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Review of  Mixed Methods Research in Language Teaching and Learning

Reviewer: Luciana Forti
Book Title: Mixed Methods Research in Language Teaching and Learning
Book Author: A. Mehdi Riazi
Publisher: Equinox Publishing Ltd
Linguistic Field(s): Applied Linguistics
Issue Number: 29.1840

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REVIEWS EDITOR: Helen Aristar-Dry


Mixed methods research (MMR) in second language teaching and learning is a prospect that has gained considerable attention in the past few years. The basic notion underlying the adoption of a MMR approach to the study of language teaching and learning is that the combination of both qualitative and quantitative strands within a single research design allows the researcher to tackle more complex problems, and make inferences based on results stemming from different kinds of evidence corroborating each other. A. Mehdi Riazi, the author of “Mixed Methods Research in Language Teaching and Learning,” is not new to the field, having published a number of works on the topic (Riazi, 2016b, 2016a; Riazi & Candlin, 2014).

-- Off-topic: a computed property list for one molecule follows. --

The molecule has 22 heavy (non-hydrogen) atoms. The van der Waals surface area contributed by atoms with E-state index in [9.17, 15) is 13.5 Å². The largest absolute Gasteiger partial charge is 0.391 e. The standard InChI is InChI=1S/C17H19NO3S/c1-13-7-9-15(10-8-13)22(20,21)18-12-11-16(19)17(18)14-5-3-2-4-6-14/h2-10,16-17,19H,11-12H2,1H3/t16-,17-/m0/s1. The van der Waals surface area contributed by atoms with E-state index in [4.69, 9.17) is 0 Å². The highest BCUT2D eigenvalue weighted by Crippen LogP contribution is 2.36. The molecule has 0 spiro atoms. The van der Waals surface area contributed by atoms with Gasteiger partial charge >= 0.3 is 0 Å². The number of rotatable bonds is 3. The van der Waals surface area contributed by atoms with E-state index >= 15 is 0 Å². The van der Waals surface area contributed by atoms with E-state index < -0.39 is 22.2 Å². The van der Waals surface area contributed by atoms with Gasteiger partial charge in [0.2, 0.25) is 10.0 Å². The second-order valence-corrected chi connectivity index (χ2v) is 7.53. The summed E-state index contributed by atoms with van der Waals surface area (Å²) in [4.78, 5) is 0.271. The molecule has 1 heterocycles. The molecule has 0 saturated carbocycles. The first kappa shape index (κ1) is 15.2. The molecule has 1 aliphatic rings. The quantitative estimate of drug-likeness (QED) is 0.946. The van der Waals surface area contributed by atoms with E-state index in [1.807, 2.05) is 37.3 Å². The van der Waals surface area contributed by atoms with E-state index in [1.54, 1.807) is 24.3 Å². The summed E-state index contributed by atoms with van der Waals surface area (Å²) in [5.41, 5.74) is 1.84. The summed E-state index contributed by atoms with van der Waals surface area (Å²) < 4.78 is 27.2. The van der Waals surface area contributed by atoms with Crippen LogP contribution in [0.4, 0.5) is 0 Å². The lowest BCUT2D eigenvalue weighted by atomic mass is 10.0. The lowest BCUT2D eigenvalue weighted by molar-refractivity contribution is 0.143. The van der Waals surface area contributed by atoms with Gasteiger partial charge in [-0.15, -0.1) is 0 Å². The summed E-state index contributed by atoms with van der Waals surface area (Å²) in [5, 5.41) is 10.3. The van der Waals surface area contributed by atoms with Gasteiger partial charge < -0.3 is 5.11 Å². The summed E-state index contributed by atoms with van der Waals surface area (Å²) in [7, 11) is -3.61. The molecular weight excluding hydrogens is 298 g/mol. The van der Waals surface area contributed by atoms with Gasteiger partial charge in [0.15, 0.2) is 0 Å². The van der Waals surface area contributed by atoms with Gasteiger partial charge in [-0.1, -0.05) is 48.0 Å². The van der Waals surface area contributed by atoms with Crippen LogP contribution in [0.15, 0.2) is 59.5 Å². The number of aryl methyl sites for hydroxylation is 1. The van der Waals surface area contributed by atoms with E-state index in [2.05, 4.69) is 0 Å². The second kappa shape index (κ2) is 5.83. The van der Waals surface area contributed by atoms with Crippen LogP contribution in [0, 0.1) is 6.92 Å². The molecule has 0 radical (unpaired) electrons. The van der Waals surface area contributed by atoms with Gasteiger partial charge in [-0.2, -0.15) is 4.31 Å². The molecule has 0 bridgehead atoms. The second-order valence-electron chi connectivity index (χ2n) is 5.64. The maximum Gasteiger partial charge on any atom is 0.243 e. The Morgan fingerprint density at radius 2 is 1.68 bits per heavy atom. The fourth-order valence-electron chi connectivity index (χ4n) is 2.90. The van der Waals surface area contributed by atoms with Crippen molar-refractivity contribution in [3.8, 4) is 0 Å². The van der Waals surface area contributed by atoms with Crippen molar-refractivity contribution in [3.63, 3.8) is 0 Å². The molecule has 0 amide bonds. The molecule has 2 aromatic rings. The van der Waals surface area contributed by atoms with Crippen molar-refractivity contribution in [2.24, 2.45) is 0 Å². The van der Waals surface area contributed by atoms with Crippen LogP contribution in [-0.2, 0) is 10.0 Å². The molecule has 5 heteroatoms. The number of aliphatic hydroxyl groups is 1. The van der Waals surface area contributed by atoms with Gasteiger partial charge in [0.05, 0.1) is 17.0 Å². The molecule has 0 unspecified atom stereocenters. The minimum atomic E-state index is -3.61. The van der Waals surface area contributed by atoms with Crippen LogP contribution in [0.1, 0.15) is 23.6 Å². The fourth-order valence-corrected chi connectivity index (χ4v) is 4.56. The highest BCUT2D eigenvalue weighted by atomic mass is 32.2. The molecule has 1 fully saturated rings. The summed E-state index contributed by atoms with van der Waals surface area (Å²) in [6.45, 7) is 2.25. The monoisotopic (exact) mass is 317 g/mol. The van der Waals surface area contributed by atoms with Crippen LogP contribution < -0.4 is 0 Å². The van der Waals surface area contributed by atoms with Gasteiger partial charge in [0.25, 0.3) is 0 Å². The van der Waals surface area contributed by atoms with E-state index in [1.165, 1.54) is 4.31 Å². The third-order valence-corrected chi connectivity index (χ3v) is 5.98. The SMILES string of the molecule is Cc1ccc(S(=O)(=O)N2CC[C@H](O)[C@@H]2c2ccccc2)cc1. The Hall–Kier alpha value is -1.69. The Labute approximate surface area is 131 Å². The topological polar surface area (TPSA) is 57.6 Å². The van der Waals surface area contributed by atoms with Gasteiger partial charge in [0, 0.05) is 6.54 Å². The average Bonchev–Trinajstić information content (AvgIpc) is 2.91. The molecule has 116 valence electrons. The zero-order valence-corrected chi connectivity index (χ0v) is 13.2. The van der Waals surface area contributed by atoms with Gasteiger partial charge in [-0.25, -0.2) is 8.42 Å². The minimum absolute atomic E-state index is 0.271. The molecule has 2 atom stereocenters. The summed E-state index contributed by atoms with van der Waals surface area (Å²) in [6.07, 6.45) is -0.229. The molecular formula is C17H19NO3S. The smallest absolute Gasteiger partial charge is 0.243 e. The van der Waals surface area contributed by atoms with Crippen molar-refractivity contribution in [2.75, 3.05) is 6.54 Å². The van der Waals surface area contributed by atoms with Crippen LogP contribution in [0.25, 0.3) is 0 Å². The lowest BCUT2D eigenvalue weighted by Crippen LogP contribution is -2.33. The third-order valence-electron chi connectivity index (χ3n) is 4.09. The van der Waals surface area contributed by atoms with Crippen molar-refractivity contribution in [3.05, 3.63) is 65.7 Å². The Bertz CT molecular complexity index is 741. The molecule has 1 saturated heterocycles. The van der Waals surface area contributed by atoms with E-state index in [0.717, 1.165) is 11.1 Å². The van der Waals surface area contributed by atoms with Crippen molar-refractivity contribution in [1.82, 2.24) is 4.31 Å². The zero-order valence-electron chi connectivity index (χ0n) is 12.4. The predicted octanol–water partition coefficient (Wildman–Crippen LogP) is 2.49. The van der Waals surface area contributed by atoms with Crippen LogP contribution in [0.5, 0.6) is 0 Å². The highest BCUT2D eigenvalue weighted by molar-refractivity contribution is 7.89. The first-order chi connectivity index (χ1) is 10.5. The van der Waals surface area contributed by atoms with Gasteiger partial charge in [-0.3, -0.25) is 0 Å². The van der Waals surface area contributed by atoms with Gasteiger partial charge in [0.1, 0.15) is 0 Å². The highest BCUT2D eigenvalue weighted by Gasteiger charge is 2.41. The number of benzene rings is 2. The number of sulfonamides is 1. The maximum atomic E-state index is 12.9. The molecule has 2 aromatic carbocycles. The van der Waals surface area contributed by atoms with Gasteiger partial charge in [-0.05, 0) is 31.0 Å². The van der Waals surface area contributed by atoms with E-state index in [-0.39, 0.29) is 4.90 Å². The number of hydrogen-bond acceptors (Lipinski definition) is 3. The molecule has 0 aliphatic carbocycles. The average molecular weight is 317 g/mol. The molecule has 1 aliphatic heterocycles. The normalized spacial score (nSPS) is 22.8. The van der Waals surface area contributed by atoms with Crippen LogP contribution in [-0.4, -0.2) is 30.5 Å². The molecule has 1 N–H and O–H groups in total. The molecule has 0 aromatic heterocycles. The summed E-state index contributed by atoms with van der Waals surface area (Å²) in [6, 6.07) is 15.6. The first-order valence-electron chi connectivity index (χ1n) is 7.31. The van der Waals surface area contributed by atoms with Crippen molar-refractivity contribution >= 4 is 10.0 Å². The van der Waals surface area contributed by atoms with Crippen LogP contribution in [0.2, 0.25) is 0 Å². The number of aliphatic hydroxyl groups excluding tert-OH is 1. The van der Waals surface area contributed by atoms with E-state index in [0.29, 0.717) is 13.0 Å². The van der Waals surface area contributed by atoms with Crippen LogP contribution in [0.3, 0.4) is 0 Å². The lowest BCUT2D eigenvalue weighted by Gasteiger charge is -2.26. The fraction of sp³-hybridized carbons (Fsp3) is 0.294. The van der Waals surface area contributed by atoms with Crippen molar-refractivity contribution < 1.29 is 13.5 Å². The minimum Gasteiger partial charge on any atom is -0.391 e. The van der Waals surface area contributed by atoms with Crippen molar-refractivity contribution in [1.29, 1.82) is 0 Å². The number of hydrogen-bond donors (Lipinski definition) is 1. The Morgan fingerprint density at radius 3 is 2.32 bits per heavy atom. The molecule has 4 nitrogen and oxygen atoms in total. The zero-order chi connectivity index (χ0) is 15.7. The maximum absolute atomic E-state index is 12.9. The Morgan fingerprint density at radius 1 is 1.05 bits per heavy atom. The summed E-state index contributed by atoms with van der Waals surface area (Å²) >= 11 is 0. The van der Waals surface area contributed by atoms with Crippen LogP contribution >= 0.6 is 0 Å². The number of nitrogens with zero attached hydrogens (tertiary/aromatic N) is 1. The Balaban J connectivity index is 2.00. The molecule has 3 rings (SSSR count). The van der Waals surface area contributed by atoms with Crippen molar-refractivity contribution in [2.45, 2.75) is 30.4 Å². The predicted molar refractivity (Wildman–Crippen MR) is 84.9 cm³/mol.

The volume is divided into three parts. The first one, “Theoretical and Philosophical Aspects of Mixed Methods Research”, consists of two chapters and provides an introduction to the volume; the second one, “Practical Aspects of Mixed Methods Research”, is composed of five chapters and deals with the aims, the designs, the questions and the tools that caracterise MMR studies; the third one, “ Review and Analysis of Published MMR studies”, is composed of five chapters and provides a framework to analyse MMR studies in relation to language components, communication skills, motivation and attitude, language testing and assessment, and is rounded off by a final chapter of conclusions.

Part One of the volume, “Theoretical and Philosophical Aspects of Mixed Methods Research”, consists of chapters 1 and 2.

The first chapter, “Researching Language Teaching and Learning: Three Research Approaches”, provides a description of the three main research approaches in language teaching and learning: quantitative, qualitative and MMR. By placing these approaches into the broader field of empirical research, the author provides an overview of how frequently applied each one of these approaches is in the field of applied linguistics, and then describes how the quantitative and qualitative approaches differ in terms of the kind of data collected, the kind of tools used to analyse the data and the underlying logic characterising each one of them. Drawing on the results of a few surveys, the author reports that studies in language learning and teaching have most typically adopted a quantitative approach.